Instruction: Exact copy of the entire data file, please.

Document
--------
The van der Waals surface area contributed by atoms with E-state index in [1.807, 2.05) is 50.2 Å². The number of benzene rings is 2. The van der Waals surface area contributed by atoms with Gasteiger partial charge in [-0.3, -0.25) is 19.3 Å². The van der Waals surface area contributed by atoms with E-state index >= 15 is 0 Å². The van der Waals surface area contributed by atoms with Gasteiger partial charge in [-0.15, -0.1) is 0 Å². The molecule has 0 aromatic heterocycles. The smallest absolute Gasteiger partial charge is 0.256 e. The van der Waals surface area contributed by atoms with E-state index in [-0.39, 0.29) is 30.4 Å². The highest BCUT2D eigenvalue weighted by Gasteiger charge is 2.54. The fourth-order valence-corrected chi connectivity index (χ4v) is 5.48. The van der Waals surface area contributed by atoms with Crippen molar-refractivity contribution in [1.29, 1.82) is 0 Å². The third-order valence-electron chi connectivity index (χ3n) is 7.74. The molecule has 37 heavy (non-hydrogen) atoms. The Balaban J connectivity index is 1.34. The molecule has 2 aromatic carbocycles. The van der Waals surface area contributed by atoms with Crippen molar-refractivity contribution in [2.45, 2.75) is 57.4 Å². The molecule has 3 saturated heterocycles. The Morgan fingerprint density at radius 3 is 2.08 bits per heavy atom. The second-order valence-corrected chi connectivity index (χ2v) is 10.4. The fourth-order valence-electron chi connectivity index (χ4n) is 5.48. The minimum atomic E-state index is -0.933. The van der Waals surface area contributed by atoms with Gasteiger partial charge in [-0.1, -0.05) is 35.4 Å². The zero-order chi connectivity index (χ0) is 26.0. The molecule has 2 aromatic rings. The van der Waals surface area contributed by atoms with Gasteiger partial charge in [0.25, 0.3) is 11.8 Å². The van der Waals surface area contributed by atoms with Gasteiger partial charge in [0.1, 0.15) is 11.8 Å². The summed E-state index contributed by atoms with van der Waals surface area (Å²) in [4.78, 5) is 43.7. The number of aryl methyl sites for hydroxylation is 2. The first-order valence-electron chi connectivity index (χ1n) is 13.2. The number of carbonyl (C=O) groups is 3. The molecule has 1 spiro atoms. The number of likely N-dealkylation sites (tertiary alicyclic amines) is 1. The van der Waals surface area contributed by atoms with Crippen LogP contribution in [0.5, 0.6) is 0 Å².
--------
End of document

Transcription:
The van der Waals surface area contributed by atoms with E-state index in [1.807, 2.05) is 50.2 Å². The number of benzene rings is 2. The van der Waals surface area contributed by atoms with Gasteiger partial charge in [-0.3, -0.25) is 19.3 Å². The van der Waals surface area contributed by atoms with E-state index >= 15 is 0 Å². The van der Waals surface area contributed by atoms with Gasteiger partial charge in [-0.15, -0.1) is 0 Å². The molecule has 0 aromatic heterocycles. The smallest absolute Gasteiger partial charge is 0.256 e. The van der Waals surface area contributed by atoms with E-state index in [-0.39, 0.29) is 30.4 Å². The highest BCUT2D eigenvalue weighted by Gasteiger charge is 2.54. The fourth-order valence-corrected chi connectivity index (χ4v) is 5.48. The van der Waals surface area contributed by atoms with Crippen molar-refractivity contribution in [1.29, 1.82) is 0 Å². The third-order valence-electron chi connectivity index (χ3n) is 7.74. The molecule has 37 heavy (non-hydrogen) atoms. The Balaban J connectivity index is 1.34. The molecule has 2 aromatic carbocycles. The van der Waals surface area contributed by atoms with Crippen molar-refractivity contribution in [2.45, 2.75) is 57.4 Å². The molecule has 3 saturated heterocycles. The Morgan fingerprint density at radius 3 is 2.08 bits per heavy atom. The second-order valence-corrected chi connectivity index (χ2v) is 10.4. The fourth-order valence-electron chi connectivity index (χ4n) is 5.48. The minimum atomic E-state index is -0.933. The van der Waals surface area contributed by atoms with Gasteiger partial charge in [-0.1, -0.05) is 35.4 Å². The zero-order chi connectivity index (χ0) is 26.0. The molecule has 2 aromatic rings. The van der Waals surface area contributed by atoms with Gasteiger partial charge in [0.25, 0.3) is 11.8 Å². The van der Waals surface area contributed by atoms with Gasteiger partial charge in [0.1, 0.15) is 11.8 Å². The summed E-state index contributed by atoms with van der Waals surface area (Å²) in [4.78, 5) is 43.7. The number of aryl methyl sites for hydroxylation is 2. The first-order valence-electron chi connectivity index (χ1n) is 13.2. The number of carbonyl (C=O) groups is 3. The molecule has 1 spiro atoms. The number of likely N-dealkylation sites (tertiary alicyclic amines) is 1. The van der Waals surface area contributed by atoms with Crippen LogP contribution in [0.5, 0.6) is 0 Å².